EDINBURGH, U.K. – A group of Charles Rennie Mackintosh (1868-1928) watercolors and drawings sold on behalf of the Glasgow Art Club excelled at Lyon & Turnbull on October 11. The cache of seven works on paper, including four flower studies, had belonged to William Meldrum, Mackintosh’s friend and fellow student at the Glasgow School of Art in the 1880s. They formed part of the 1933 Mackintosh memorial exhibition in the MacLellan Galleries on Glasgow’s Sauchiehall Street and were given to the Glasgow Art Club in 1984. In short, they were appearing on the market for the very first time.
Mackintosh began creating pencil-on-paper flower sketches as far back as his student days in the 1880s. The 10.2 by 7.8in pencil drawing Anemonie is one such early example. He notes in the cartouche that the plant was found at Lamlash on Arran in 1893, pressed, and then sketched three years later in 1896. It was modestly estimated at £4,000-£6,000 but hammered for £30,000 and sold for £39,300 ($48,350).
It was during a 10-month period in 1914-15, that Mackintosh – who had left his architectural practice in Glasgow under a cloud – created a celebrated series of botanical watercolor studies at Walberswick in Suffolk, England. One contemporary suggested Mackintosh produced them for a book commissioned by a German publisher (a project shelved after the outbreak of war), but it was also an opportunity to re-sharpen his artistic vision.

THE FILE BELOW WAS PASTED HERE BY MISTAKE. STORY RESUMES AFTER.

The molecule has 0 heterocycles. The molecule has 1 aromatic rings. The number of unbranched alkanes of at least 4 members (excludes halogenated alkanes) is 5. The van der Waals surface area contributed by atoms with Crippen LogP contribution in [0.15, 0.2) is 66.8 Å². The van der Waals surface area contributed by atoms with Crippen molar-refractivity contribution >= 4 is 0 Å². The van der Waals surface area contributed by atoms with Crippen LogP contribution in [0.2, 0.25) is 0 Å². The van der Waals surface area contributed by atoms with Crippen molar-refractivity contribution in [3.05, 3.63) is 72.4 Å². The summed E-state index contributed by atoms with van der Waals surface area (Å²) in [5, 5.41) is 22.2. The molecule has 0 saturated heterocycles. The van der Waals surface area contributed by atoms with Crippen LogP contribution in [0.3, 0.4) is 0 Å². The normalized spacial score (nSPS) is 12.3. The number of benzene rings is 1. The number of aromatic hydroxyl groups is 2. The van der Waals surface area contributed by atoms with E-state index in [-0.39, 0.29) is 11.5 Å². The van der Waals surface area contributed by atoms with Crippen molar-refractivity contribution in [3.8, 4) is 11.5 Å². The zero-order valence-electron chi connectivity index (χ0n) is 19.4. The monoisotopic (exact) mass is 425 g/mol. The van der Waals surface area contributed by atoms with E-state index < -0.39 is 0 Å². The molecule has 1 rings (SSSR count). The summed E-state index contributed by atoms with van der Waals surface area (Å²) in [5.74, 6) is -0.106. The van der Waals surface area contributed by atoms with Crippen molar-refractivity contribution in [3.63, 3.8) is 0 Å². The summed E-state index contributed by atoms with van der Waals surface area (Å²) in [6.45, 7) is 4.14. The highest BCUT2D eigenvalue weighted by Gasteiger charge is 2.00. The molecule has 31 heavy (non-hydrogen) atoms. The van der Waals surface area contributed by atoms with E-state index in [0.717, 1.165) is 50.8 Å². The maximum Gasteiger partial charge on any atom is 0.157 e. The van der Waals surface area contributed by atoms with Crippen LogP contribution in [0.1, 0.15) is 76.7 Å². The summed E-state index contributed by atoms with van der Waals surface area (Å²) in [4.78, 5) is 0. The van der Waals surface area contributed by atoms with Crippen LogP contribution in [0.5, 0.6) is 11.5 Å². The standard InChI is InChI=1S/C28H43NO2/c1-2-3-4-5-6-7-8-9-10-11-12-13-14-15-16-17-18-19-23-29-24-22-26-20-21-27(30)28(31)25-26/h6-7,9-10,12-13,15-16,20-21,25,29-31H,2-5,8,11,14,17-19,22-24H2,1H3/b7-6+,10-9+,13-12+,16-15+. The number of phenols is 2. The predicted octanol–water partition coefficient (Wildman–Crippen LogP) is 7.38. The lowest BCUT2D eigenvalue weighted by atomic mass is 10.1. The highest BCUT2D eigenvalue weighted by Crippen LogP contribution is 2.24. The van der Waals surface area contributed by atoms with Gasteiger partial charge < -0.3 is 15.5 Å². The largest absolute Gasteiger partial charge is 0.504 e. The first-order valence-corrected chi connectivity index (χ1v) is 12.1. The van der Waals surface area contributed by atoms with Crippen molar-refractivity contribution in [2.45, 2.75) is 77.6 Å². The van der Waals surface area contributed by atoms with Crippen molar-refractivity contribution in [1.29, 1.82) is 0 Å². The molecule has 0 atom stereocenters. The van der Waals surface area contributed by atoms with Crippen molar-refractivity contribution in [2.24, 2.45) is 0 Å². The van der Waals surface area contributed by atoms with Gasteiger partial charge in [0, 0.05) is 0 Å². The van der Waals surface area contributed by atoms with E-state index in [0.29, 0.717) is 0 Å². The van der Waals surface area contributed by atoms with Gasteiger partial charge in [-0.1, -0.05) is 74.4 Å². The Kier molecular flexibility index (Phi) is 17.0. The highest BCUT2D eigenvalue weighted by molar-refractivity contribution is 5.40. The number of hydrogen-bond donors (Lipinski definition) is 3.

The 12 by 9in pencil and watercolor Lavender, Walberswick, dated 1915, is one of around 30-40 finished works painted at the tranquil coast village. The most detailed of the sketches offered, it was signed with both the artist’s initials and those of his wife Margaret Mackintosh, denoting, like a diary entry, that she was present when it was drawn. It, too, flew well above its estimate, hammering at £30,000 and selling for £39,300 ($48,350).
Leading the sale by hammering for £32,000 and selling for £41,920 ($51,500) against an estimate of £15,000-£20,000 ($18,400-$24,600) was one of a small handful of surviving cross-culture objects created by the architect-designer William Burges (1827-1881) for his own enjoyment. As inscribed to the gilt metal mount, this archaic Chinese gui-form jade censer later inlaid with colored glass and gemstone cabochons was made for Burges with funds received from the completion of a commission in Scotland in 1870. The job was to design a stone reredos for the high altar of St Michael and All Saints Episcopal Church in Edinburgh – the only work he completed in the city.
This remarkable bowl was part of the furnishings at Burges’ London home Tower House and was later on loan to the National Museum of Wales from 1931 to 1953. It first appeared at auction in 2012, when it sold for £34,000 ($41,800) at Dreweatts, but was last sold at auction at Sotheby’s in 2013, when it made a more modest £15,000 ($18,400). It was recently part of the collection of the U.S. musician John Gilbert Getty (1968-2020).